UN demining agency promotes public awareness about explosive hazards in Somalia

Baidoa, Somalia (PANA) - Many years of armed conflicts in Somalia have bequeathed a lethal legacy of explosive devices, including landmines and explosive remnants of war (ERW) which, according to the UN Mine Action Service (UNMAS), affect marginalized communities in conflict-affected areas and along border regions.

“The threat of improvised explosive devices (IEDs) in the country remains an ever-present source of danger,” UNMAS said on Wednesday as the world observed International Mine Awareness Day.

Established in 1997 by the United Nations General Assembly, UNMAS leads, coordinates and implements all aspects linked to the mitigation of the threats from mines and explosive remnants of war under the umbrella of the Department of Peacekeeping Operations.

It said almost 3,000 civilians have been killed or injured in IED incidents in Somalia over the last three years. Of these, 2017 was the deadliest, in large part due to an IED attack on 14 October in Mogadishu which killed more than 500 people and injured over 300. Children accounted for three-quarters of all casualties caused by unexploded ordnance last year.

“The threat posed by explosive hazards is a grim fact of life for many Somalis, causing the tragic loss of lives and livelihoods and affecting the physical and emotional well-being of people in many parts of the country,” UNMAS elaborated.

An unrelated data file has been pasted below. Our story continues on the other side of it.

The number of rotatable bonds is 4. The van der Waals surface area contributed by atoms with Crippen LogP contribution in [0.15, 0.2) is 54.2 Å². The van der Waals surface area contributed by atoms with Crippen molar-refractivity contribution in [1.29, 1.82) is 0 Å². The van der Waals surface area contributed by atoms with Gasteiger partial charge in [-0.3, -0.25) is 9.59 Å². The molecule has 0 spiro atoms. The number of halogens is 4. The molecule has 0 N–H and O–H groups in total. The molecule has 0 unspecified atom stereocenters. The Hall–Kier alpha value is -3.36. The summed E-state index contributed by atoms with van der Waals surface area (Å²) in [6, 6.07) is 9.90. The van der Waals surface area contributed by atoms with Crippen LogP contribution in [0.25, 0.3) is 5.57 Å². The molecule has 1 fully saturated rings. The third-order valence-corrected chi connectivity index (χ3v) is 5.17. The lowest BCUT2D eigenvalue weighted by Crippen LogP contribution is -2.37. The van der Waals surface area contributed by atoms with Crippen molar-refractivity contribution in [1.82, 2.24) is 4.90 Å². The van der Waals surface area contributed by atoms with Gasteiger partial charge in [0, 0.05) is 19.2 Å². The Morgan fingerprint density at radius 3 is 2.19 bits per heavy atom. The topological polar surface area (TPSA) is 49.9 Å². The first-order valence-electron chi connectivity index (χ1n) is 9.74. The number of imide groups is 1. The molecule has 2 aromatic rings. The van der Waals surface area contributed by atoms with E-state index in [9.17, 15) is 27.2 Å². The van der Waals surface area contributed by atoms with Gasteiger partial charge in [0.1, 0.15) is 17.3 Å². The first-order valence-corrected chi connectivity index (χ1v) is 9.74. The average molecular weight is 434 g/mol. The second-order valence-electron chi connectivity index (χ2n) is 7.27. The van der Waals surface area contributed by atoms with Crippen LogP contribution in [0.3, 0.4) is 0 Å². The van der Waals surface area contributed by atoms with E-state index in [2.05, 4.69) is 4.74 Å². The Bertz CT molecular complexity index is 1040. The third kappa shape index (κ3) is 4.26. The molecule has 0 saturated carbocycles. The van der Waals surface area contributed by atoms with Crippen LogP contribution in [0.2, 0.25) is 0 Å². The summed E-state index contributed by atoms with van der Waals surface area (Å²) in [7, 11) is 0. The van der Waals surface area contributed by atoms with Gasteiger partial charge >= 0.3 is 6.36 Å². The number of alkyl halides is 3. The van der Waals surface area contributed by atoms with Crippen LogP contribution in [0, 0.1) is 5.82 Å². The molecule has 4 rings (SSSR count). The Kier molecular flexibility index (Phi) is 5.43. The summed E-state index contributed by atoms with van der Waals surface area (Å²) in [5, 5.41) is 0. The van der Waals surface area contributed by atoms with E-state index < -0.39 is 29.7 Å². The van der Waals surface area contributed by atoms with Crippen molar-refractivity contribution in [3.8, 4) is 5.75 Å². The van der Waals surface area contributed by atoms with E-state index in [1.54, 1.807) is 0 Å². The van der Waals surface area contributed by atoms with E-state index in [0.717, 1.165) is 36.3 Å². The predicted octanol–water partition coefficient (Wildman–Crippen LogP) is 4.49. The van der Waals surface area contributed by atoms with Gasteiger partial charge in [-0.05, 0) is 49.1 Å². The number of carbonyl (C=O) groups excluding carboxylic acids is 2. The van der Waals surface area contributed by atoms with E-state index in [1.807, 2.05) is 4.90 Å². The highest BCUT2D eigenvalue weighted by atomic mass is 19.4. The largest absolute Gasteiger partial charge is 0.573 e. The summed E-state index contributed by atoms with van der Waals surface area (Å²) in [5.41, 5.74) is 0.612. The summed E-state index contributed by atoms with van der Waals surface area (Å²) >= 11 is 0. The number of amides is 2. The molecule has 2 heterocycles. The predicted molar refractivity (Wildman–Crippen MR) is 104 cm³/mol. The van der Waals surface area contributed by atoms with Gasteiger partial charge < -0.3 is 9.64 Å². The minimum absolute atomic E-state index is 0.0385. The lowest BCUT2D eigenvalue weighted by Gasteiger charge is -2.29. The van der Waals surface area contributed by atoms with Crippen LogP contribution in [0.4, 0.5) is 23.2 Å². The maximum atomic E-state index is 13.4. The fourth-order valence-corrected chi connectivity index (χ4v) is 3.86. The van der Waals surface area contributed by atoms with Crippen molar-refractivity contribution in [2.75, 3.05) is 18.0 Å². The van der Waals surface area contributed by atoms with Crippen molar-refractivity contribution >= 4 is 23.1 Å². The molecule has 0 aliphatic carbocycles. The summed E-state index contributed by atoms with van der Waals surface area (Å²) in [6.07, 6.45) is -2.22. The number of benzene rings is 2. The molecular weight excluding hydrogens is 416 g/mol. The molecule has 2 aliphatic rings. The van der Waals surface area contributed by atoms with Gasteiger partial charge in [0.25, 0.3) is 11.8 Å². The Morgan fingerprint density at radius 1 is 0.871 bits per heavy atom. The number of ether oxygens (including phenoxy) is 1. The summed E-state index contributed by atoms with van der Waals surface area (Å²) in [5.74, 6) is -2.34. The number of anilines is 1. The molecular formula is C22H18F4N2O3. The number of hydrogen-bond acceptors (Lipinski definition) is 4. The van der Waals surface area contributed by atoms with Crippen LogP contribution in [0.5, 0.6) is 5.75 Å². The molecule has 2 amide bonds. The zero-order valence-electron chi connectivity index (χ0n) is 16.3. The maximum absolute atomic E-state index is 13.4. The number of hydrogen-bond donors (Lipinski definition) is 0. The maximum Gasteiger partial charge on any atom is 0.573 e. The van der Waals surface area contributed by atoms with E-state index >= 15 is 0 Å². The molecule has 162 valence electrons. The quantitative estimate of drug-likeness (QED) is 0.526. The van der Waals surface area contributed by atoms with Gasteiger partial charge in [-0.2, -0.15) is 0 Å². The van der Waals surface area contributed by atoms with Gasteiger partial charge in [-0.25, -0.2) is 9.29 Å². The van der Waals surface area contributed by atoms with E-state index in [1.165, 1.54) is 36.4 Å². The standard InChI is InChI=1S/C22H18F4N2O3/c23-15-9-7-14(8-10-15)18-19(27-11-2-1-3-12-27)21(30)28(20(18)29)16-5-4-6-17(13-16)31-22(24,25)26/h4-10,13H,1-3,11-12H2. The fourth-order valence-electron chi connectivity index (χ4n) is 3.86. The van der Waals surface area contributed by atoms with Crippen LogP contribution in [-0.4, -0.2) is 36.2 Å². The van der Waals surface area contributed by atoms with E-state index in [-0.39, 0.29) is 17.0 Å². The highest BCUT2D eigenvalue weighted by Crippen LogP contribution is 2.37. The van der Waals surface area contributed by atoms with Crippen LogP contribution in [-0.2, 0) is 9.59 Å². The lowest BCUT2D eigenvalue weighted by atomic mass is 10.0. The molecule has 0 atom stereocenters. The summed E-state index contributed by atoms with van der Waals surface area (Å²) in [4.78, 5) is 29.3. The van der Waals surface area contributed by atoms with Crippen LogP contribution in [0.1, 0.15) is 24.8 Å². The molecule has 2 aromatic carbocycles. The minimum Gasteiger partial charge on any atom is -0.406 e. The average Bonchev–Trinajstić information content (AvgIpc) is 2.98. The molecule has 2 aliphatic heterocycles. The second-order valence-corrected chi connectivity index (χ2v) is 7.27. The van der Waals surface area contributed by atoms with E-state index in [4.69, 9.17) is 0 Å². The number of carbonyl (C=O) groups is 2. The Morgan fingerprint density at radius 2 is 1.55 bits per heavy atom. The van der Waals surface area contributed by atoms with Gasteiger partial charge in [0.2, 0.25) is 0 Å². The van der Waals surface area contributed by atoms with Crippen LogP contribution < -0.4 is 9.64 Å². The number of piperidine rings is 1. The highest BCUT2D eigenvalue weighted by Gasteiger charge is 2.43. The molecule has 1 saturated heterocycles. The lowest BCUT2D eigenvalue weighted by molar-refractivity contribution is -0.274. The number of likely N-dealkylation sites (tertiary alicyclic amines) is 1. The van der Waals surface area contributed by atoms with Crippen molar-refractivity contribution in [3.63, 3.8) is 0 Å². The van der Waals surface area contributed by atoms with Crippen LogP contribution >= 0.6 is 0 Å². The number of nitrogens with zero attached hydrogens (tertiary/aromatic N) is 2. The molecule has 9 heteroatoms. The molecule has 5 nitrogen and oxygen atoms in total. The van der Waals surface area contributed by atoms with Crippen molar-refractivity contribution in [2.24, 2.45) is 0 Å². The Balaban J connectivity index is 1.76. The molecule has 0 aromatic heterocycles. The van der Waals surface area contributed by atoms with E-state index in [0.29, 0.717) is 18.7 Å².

On International Mine Awareness Day, UNMAS highlighted how mine action operations provide a tangible form of protection, reducing the explosive threats faced by affected communities, as well as vulnerable populations such as internally displaced persons and refugees.

Abshir Mahdi Isakh, an UNMAS specialist on unexploded ordinance in Somalia, said: “Last month, a farmer in Baidoa was trying to expand his farm. As he was trying to remove an old fence, he found a serious-looking ERW. He reported it to our office, so we went to the farm and removed it. He can now continue his work.”

Isakh educates residents of the southwestern Somali city of Baidoa about the risks of explosive devices and carries out demining operations to help keep communities safe.

UNMAS data shows that in 2017 alone more than 70 communities in Somalia benefited from the clearance of explosive remnants of war in over 450 locations. Similar work is being carried out currently in more than 40 districts nationwide to rid communities of explosive hazards.

According to the agency’s approach to conflict prevention – which draws from the central role of development in sustaining peace – as contaminated land is cleared, communities are empowered to recover and rebuild their towns, cities and economies.

Isakh also underlined the benefits of knowing the risks associated with landmines and other explosive hazards, and the action that can be taken to mitigate them.

“Increasing awareness regarding threats of explosive remnants of war creates room for saving many lives. Nothing is more valuable than knowledge. Awareness is the best solution for this issue,” he added.
-0- PANA AR 4April2018

04 april 2018 16:21:10




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